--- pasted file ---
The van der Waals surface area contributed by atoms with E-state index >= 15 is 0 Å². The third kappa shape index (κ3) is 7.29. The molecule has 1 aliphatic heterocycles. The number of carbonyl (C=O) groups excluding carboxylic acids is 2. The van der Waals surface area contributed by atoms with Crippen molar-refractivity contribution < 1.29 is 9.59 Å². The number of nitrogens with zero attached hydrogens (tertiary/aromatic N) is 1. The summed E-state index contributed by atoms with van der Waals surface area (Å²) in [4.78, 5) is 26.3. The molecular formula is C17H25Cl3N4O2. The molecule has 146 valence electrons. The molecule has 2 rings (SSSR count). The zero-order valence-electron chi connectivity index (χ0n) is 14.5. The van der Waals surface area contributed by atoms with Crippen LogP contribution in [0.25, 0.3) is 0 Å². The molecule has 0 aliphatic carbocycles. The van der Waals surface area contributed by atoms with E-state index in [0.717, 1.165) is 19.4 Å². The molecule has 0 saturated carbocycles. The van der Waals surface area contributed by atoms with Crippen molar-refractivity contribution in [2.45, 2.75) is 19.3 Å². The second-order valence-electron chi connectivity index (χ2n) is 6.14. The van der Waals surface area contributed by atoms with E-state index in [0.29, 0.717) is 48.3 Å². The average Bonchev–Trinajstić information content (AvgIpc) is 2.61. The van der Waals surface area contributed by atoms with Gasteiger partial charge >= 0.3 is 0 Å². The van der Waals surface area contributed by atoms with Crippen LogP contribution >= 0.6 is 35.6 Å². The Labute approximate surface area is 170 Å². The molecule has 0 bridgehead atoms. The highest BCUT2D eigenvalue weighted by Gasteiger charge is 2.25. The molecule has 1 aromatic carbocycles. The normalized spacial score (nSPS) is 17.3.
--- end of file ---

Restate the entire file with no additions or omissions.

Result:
The van der Waals surface area contributed by atoms with E-state index >= 15 is 0 Å². The third kappa shape index (κ3) is 7.29. The molecule has 1 aliphatic heterocycles. The number of carbonyl (C=O) groups excluding carboxylic acids is 2. The van der Waals surface area contributed by atoms with Crippen molar-refractivity contribution < 1.29 is 9.59 Å². The number of nitrogens with zero attached hydrogens (tertiary/aromatic N) is 1. The summed E-state index contributed by atoms with van der Waals surface area (Å²) in [4.78, 5) is 26.3. The molecular formula is C17H25Cl3N4O2. The molecule has 146 valence electrons. The molecule has 2 rings (SSSR count). The zero-order valence-electron chi connectivity index (χ0n) is 14.5. The van der Waals surface area contributed by atoms with Crippen LogP contribution in [0.25, 0.3) is 0 Å². The molecule has 0 aliphatic carbocycles. The van der Waals surface area contributed by atoms with E-state index in [0.717, 1.165) is 19.4 Å². The molecule has 0 saturated carbocycles. The van der Waals surface area contributed by atoms with Crippen molar-refractivity contribution in [2.45, 2.75) is 19.3 Å². The second-order valence-electron chi connectivity index (χ2n) is 6.14. The van der Waals surface area contributed by atoms with E-state index in [0.29, 0.717) is 48.3 Å². The average Bonchev–Trinajstić information content (AvgIpc) is 2.61. The van der Waals surface area contributed by atoms with Gasteiger partial charge >= 0.3 is 0 Å². The van der Waals surface area contributed by atoms with Crippen LogP contribution >= 0.6 is 35.6 Å². The Labute approximate surface area is 170 Å². The molecule has 0 bridgehead atoms. The highest BCUT2D eigenvalue weighted by Gasteiger charge is 2.25. The molecule has 1 aromatic carbocycles. The normalized spacial score (nSPS) is 17.3.